Siskiyou National Forest > Coos County FPA 31S-11W-24
1940: A 40-foot round timber tower was erected.
May 1940: "Station has usually been manned about July 10 on an average and has been carried fairly late in September. Fuel moisture records do not always indicate this manning has been entirely necessary. Suggested dates are believed to be more in line with actual needs." (Plan. Guard Placement, Siskiyou National Forest)
1941: The lookout was staffed 105 days. The reporting station was the Powers Ranger Station, communications were by West Coast Telephone lone.
1960: A new 40-foot treated timber tower with a flat roof lookout cab was built. This structure was built by the Coos Forest Protective Association.
October 4, 1995: "It's a long, bumpy ride to Sherry Agnew's summer home, a 14x14 foot cabin atop a 50-foot tower that stands in the middle of lush Douglas fir forest. About an hour and a half--and several wrong turns--after leaving Powers, where Agnew, 46, lives most of the year, a couple of visitors pull up to the tower, where the woman works as a dire lookout for the Coos Forest Protective Association. Agnew's black Labrador Maggie runs eagerly down the five levels of stairs to the ground. 'She's the official greeter,' Agnew shouts, grinning as she peers over her balcony. Except for ice cream, which would melt during the drive from the Powers store to the tower, Agnew says she wants for nothing here. Above all, she gains an incredible panoramic view of the world. Agnew is one of six people stationed each summer at a half-dozen protective association lookout towers in Douglas, Coos and Curry counties, said Ginger Tyler, association administrative assistant. Most of the lookouts work from early July until the fall rains, usually in October, Tyler said. Agnew is the last lookout still working in a tower this year. She has the necessities: a bed, an outhouse [located at the end of a dirt path near the tower] and enough food 'to feed an entire fire crew for probably a week.' The cabin contains a mini-kitchen against one wall and an Osborne Firefinder in the middle. The firefinder is a horizontal, circular map of the surrounding forest. By peering through the firefinder sights, Agnew can pinpoint the location of any smoke she spots. She calls in her sightings, by radio, to the Bridge office of the protective association. Most summers, Agnew makes only a handful of calls, and the smoke she spots tends to be permit burns she hasn't been told about. Uncurtained windows wind their way around the cabin. On clear days, Agnew can watch ships sail in the ocean and admire the snowcapped beauty of the Cascades. 'What's not to like about this job?' she asks. She's too busy enjoying the benefits of her isolated spot-a gorgeous view and wildlife spottings to be lonely. A couple of summers ago, a bear and her cub sat in Agnew's 'yard,' contentedly slurping up huckleberries. Once every summer, an owl circles overhead, checking out the seasonal inhabitants. Her eyes glow and her voice softens as she remembers the time she held a hummingbird in her hands. 'I was so overcome,' she whispers. 'God, how many people get to hold a hummingbird?' 'It's an ideal job,' she says. 'It's a paid vacation of a job.' 'You better not say that,' she adds, grinning, 'or they'll stop paying me.'" (Coos World)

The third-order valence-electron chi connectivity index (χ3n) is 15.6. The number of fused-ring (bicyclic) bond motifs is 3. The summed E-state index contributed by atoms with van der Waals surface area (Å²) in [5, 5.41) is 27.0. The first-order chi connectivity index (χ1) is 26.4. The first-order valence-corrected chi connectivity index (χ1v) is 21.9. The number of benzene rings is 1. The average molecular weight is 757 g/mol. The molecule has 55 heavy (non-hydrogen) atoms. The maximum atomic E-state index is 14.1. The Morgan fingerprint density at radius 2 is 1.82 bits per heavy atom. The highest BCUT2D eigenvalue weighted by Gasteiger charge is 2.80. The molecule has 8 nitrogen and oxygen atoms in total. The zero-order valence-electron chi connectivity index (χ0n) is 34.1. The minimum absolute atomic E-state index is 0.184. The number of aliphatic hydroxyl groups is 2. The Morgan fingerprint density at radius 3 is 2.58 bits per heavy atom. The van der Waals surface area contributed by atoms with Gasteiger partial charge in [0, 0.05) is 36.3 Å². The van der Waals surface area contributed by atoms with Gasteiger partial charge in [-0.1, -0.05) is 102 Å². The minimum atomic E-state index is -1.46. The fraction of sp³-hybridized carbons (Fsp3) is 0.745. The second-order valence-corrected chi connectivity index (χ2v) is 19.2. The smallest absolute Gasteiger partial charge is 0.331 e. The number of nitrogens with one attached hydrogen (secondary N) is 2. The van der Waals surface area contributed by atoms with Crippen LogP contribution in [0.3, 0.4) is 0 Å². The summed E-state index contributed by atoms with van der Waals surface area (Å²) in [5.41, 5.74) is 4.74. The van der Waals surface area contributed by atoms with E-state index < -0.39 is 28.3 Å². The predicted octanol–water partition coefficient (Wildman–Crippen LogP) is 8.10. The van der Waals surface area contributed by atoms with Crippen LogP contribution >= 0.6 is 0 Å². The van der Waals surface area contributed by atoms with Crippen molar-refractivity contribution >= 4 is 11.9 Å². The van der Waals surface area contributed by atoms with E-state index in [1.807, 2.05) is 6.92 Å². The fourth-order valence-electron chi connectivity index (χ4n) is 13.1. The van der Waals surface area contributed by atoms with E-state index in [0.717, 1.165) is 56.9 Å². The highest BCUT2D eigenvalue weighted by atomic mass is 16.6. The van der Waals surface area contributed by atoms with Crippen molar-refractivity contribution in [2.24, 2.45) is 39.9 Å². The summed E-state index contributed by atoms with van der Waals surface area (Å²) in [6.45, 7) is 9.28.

2010: The Coos FPA installed a smoke detection camera system to improve the associations forest fire protection abilities.